Underground Rapper of the Week: Mac Dre

Underground Rapper of the Week is a new feature designed to raise awareness of rappers from all over the world who, if that world were a perfect place, would be more famous than they are. It will be updated every Tuesday before the sun goes down. Feel free to email suggestions of slept-on rappers from your city or wherever to: ezra.stead@gmail.com

It is far from uncommon for rappers – from Slick Rick and Flavor Flav to Andre 3000 and Lil Wayne – to create outsized, flamboyant public personae, and none have done it better than the late, great Mac Dre. For Underground Rapper of the Week’s second posthumous feature, let’s take a look at the man who could easily be called the James Brown of rap, a creator of numerous dance moves as well as an entire musical and cultural lifestyle. Though the term “hyphy,” a combination of “hyper” and “fly,” is credited to fellow Bay Area rapper Keak da Sneak, Mac Dre was perhaps its most important and revered practitioner. For those unfamiliar with this unique and eminently entertaining movement, a good place to start is the 2008 documentary Ghostride the Whip, of which Dre is the unofficial star.

Since ’84, Dre was a crazy prolific artist who strongly influenced his scene with his unique style and sound, creating dance moves like “The Bird,” “The Swabbage Patch,” “The Furly” and others described in songs like “Giggin’.” Perhaps his most influential contribution, though, was the “Thizz Face,” as seen in his live performances of songs like “Thizzle Dance.” “Thizz” is a Bay Area slang term coined by Dre for the drug MDMA, and the face is an exaggerated grimace resulting from biting into a pill. After his 1996 release from a five-year stint in prison, Dre lived for two things: his music and a lifestyle that was basically a non-stop party, which is obvious in his music. Steering clear of the violence and crime he had certainly been around in his younger days, the bulk of his lyrics focus on the good life of dancing, partying with women, and of course, his beloved thizz.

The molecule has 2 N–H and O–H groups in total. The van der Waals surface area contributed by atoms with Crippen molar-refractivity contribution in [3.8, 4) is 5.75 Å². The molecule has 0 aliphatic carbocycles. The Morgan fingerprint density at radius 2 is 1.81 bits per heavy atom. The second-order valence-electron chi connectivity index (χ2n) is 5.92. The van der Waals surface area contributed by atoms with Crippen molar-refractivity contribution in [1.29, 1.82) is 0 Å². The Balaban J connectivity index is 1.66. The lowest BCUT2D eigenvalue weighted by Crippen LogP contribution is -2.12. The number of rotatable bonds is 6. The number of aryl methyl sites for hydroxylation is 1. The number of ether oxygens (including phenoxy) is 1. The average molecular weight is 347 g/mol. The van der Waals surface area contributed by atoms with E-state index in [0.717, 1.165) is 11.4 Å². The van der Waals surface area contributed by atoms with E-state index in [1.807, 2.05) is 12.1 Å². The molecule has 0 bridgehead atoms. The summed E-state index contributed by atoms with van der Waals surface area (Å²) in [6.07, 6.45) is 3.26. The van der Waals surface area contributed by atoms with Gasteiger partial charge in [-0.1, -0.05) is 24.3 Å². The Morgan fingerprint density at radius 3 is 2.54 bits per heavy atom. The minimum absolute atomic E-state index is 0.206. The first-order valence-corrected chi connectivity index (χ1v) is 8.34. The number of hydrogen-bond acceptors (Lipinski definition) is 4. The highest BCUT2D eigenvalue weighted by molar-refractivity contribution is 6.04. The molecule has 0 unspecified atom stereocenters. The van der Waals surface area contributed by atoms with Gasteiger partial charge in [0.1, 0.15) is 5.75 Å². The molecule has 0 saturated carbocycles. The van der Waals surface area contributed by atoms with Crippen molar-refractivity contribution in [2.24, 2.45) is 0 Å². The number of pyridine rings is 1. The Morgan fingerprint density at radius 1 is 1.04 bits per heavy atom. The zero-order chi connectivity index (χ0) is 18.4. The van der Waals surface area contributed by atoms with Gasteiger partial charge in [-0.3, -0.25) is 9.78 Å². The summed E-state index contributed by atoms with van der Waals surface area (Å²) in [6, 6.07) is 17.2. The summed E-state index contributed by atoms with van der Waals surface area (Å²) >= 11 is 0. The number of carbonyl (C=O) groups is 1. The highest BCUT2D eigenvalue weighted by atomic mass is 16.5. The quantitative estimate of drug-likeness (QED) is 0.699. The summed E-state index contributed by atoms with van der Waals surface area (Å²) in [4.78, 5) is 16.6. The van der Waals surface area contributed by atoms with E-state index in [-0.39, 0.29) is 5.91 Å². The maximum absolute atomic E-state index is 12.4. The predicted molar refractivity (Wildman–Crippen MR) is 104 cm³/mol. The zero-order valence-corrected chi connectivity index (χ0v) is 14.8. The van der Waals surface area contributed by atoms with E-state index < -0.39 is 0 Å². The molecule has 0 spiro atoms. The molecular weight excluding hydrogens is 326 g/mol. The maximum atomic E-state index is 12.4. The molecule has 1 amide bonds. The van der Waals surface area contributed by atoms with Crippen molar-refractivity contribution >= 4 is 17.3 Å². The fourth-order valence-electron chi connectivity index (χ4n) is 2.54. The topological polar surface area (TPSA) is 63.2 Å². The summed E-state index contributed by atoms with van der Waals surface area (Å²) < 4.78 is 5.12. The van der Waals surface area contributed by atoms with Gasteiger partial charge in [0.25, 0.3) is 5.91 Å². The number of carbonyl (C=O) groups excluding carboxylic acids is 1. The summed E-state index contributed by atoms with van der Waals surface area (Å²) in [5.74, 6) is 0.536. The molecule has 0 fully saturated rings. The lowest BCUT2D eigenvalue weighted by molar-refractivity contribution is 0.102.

This is not earthshaking art, by any means, and Dre would be the first to admit his work wasn’t, for the most part, particularly deep. His main intention was to facilitate a wild good time, and encourage his audience to “get stupid,” by which he really seemed to mean cut loose and throw away your inhibitions. His music might seem disposable to some, but if you weren’t feeling him, you could certainly rest assured that he was always feeling himself. Though he was beloved by a huge subculture in the Bay Area and beyond, he remains an underground figure who never really crossed over to mainstream success, probably because, as he put it, he was “too hard for the radio.” Still, his legacy is continuing to be felt, as he is still shouted out by more widely known artists like Rick Ross and Drake, and his death by gunshot wound in 2004 left a gap in a vital culture. Mac Dre was and is a supremely fun rapper to listen to, and a vivid chronicler of the place he lived and loved.

“Le7els” by Avicii

Here’s a pretty cool video of this club track.

Promo info:

Avicii, born Tim Bergling in Stockholm, releases his new video for current single “Le7els” directed by Petro and shot in Los Angeles. “Le7els” has already conquered club charts worldwide, climbing to No. 1 on the international Beatport chart, as well as on the club charts in Germany and Australia.

2011 Song of the Year Candidate #2: Bell X1, “Sugar High”

This Irish dance-rock trio is fast climbing our list of favorite bands. The song “How Your Heart Is Wired,” from their 2009 album Blue Lights on the Runway, was in power rotation at BE headquarters, so when their new album Bloodless Coup arrived in the mail, we popped that puppy right in the player. Before “Sugar High” was even over, it was our favorite song on the album.

BellX1

Man, is it nice to hear two chords used so effectively. Brevity is indeed the soul of wit, and this song keeps it simple in all the best ways. Well done, lads.

Sugar High by Bell X1

ESDMusic’s South by Southwest 2011 Music Preview